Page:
You may think this sounds like the beginning of a Tommy Cooper joke but I went to the doctor the other day and…..nah, there’s no punchline. The end of the sentence should read ‘forgot to take my mobile phone with me.’
Shock and horror of horrors. It’s the way of the world these days that mobile phones have been almost forced upon us and we all must have one. I discovered I had left mine at home whilst I was sitting in the doctor’s surgery. An immediate feeling of discomfort enveloped me, almost as strong as the discomfort which instigated the appointment with the doc in the first place.
What if someone was trying to contact me? What if I need to call someone? What if I get in an accident? What if Rod Petrie wants to offer me the Hibs job? (Mike you support Hearts…..how ill are you? Ed.)
What if…well, just what if?
Before we had email, texting, Twitter, Facebook, or any other social/communication network on phones we could fit in our pocket and use anywhere we wanted, people either a) made contact if we had answered the phone at home or b) left a message on an answerphone (if there was one) Hell, they even did that almost unheard of action these days – call back. They didn’t try every number, email address, or online account they had for us just to reach us for whatever reason — we simply weren’t available. We either missed their call at home, arrived to find a voicemail waiting for us or answered their call when they tried again.
Now in this super-advanced, high-speed technical age, we are supposed to be contactable 24 hours per day, 7 days per week, whenever someone feels the need to be in touch.
It doesn’t matter if you are at the supermarket, grabbing a bite to eat during your all too short lunch break at work or playing with your children or, in my case, grandchildren at the park – everyone knows you have a mobile phone and thinks you should be available to answer it. But what if you didn’t?
With the mass production of mobile devices, it’s a sad sign of the times that even eating out at a restaurant can see people sitting at a table together quietly, staring at their phones. Have you ever sat with someone while they texted, emailed, or talked on the phone with someone else for just a tad too long? Perhaps it’s my age but this really irritates the hell out of me and makes me feel even less important than I normally feel.
The constant need for constant updates about everything under the sun (and it’s usually of no importance at all) has created a nation of mute zombies, blindly walking with their head down engrossed in the latest update about…whatever. We used to be able to deal with not seeing the latest news until we got around to it; why the need now?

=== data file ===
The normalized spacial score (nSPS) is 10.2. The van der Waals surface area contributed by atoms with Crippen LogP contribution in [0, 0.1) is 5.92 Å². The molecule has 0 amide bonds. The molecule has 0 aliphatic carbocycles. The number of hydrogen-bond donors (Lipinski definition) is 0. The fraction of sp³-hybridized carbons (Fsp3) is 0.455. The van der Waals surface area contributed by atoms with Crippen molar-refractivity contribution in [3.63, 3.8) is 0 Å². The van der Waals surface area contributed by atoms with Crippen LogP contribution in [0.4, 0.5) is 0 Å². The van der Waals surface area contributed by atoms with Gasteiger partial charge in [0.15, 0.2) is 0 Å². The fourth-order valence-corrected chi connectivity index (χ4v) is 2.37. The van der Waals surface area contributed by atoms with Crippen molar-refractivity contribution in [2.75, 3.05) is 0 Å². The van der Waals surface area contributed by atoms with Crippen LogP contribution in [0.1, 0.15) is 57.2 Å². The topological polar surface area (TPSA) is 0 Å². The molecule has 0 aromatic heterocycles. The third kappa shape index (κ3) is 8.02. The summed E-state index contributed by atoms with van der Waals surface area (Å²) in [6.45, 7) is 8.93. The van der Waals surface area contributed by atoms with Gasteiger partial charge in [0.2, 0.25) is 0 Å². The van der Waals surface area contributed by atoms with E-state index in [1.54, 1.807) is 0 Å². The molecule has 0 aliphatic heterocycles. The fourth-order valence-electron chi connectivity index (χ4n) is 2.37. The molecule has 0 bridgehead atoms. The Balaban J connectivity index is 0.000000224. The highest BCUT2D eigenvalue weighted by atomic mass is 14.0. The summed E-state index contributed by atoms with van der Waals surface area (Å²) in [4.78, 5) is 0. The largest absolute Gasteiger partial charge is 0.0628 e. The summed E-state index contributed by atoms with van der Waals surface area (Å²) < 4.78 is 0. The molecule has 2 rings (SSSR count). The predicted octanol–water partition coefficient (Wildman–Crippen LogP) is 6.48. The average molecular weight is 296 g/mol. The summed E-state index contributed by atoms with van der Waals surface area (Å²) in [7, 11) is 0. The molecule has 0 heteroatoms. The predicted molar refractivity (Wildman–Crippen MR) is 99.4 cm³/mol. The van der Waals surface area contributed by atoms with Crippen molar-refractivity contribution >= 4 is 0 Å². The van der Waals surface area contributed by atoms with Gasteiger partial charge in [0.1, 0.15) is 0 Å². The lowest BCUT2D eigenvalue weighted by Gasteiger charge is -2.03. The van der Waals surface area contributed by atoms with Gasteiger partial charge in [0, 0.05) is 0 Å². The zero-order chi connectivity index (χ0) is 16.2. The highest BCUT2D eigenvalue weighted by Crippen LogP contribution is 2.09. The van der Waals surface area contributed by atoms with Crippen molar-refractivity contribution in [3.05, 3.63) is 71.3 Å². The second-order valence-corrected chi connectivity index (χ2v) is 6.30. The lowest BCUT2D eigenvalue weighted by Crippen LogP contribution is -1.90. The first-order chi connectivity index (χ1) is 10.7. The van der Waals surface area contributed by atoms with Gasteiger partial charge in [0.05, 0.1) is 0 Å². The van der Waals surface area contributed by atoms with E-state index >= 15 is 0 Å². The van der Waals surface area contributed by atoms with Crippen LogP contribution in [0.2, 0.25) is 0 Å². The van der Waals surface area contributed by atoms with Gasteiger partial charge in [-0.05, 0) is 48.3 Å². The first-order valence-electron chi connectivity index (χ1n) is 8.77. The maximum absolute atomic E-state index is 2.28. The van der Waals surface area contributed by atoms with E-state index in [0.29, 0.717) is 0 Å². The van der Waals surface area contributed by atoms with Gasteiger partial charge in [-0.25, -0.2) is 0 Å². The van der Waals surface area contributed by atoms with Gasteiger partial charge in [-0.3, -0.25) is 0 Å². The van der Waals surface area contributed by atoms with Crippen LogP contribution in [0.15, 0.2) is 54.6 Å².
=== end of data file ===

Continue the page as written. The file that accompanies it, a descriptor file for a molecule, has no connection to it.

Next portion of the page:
Don’t get me wrong, I am not a tech-luddite. I have a Blackberry, laptop and tablet. And I do browse on the internet on my mobile while the bus driver has to negotiate his way through selfish and occasionally stupid motorists on Edinburgh’s streets as well as dealing with the ned culture that seems an ever-increasing presence on our public transport (but that’s for another rant).
I understand it’s now become difficult to leave the house without the modern-day adult version of a security blanket. As the aforementioned trip to the doctor proved, I found it difficult too. However, this experience made me think about getting some ‘me’ time back – and going out more often without the demanding little piece of instant technology that common consensus says you can’t do without. When I do go ‘mobile free’ I have been rather startled at just how often I reach for my phone in my pocket only to find it’s not there — and I am forced to do something else. You may feel the same. What to do?
Try looking around. Try talking to a human being. Try paying attention. When you don’t feel chased down by someone or aren’t busy staring at that little 4.5 inch screen full of Facebook and Twitter updates, it’s amazing what you can experience.
Try it out a few days a week or a few times a month. Leave your phone at home once in a while. It could change your life.
Got to go now. My phone has just bleeped to indicate there’s a text message for me. And I simply must read it immediately…